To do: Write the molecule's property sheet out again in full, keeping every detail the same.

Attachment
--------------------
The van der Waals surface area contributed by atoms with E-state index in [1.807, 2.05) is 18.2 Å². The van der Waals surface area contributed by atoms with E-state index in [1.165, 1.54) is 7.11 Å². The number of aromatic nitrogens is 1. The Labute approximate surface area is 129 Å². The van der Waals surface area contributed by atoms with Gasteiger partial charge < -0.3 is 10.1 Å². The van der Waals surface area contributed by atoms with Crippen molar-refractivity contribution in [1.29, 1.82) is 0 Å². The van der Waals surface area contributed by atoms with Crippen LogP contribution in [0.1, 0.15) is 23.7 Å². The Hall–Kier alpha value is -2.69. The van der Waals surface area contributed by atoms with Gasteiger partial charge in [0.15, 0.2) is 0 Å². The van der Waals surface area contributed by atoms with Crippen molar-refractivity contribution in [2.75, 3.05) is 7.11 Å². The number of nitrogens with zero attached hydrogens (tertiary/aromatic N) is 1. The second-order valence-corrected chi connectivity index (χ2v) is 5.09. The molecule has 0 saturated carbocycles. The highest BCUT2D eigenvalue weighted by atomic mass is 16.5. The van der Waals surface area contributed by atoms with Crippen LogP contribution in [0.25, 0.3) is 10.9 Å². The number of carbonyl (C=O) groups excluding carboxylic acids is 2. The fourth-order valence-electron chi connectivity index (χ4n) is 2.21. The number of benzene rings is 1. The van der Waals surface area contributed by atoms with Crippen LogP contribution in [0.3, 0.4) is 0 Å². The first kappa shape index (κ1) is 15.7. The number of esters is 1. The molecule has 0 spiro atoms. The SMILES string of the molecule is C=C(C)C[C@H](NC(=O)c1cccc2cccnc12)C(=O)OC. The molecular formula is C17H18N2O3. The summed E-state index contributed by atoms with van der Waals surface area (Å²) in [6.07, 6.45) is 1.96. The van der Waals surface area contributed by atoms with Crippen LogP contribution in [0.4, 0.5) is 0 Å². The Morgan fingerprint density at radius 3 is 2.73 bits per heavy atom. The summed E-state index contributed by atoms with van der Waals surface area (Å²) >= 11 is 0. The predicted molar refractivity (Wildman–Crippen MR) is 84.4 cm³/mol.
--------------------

The van der Waals surface area contributed by atoms with E-state index in [1.807, 2.05) is 18.2 Å². The van der Waals surface area contributed by atoms with E-state index in [1.165, 1.54) is 7.11 Å². The number of aromatic nitrogens is 1. The Labute approximate surface area is 129 Å². The van der Waals surface area contributed by atoms with Gasteiger partial charge < -0.3 is 10.1 Å². The van der Waals surface area contributed by atoms with Crippen molar-refractivity contribution in [1.29, 1.82) is 0 Å². The van der Waals surface area contributed by atoms with Crippen LogP contribution in [0.1, 0.15) is 23.7 Å². The Hall–Kier alpha value is -2.69. The van der Waals surface area contributed by atoms with Gasteiger partial charge in [0.15, 0.2) is 0 Å². The van der Waals surface area contributed by atoms with Crippen molar-refractivity contribution in [2.75, 3.05) is 7.11 Å². The number of nitrogens with zero attached hydrogens (tertiary/aromatic N) is 1. The second-order valence-corrected chi connectivity index (χ2v) is 5.09. The molecule has 0 saturated carbocycles. The highest BCUT2D eigenvalue weighted by atomic mass is 16.5. The van der Waals surface area contributed by atoms with Crippen LogP contribution in [0.25, 0.3) is 10.9 Å². The number of carbonyl (C=O) groups excluding carboxylic acids is 2. The fourth-order valence-electron chi connectivity index (χ4n) is 2.21. The number of benzene rings is 1. The van der Waals surface area contributed by atoms with Crippen LogP contribution in [0.3, 0.4) is 0 Å². The first kappa shape index (κ1) is 15.7. The number of esters is 1. The molecule has 0 spiro atoms. The SMILES string of the molecule is C=C(C)C[C@H](NC(=O)c1cccc2cccnc12)C(=O)OC. The molecular formula is C17H18N2O3. The summed E-state index contributed by atoms with van der Waals surface area (Å²) in [6.07, 6.45) is 1.96. The van der Waals surface area contributed by atoms with Crippen LogP contribution in [0.4, 0.5) is 0 Å². The Morgan fingerprint density at radius 3 is 2.73 bits per heavy atom. The summed E-state index contributed by atoms with van der Waals surface area (Å²) >= 11 is 0. The predicted molar refractivity (Wildman–Crippen MR) is 84.4 cm³/mol.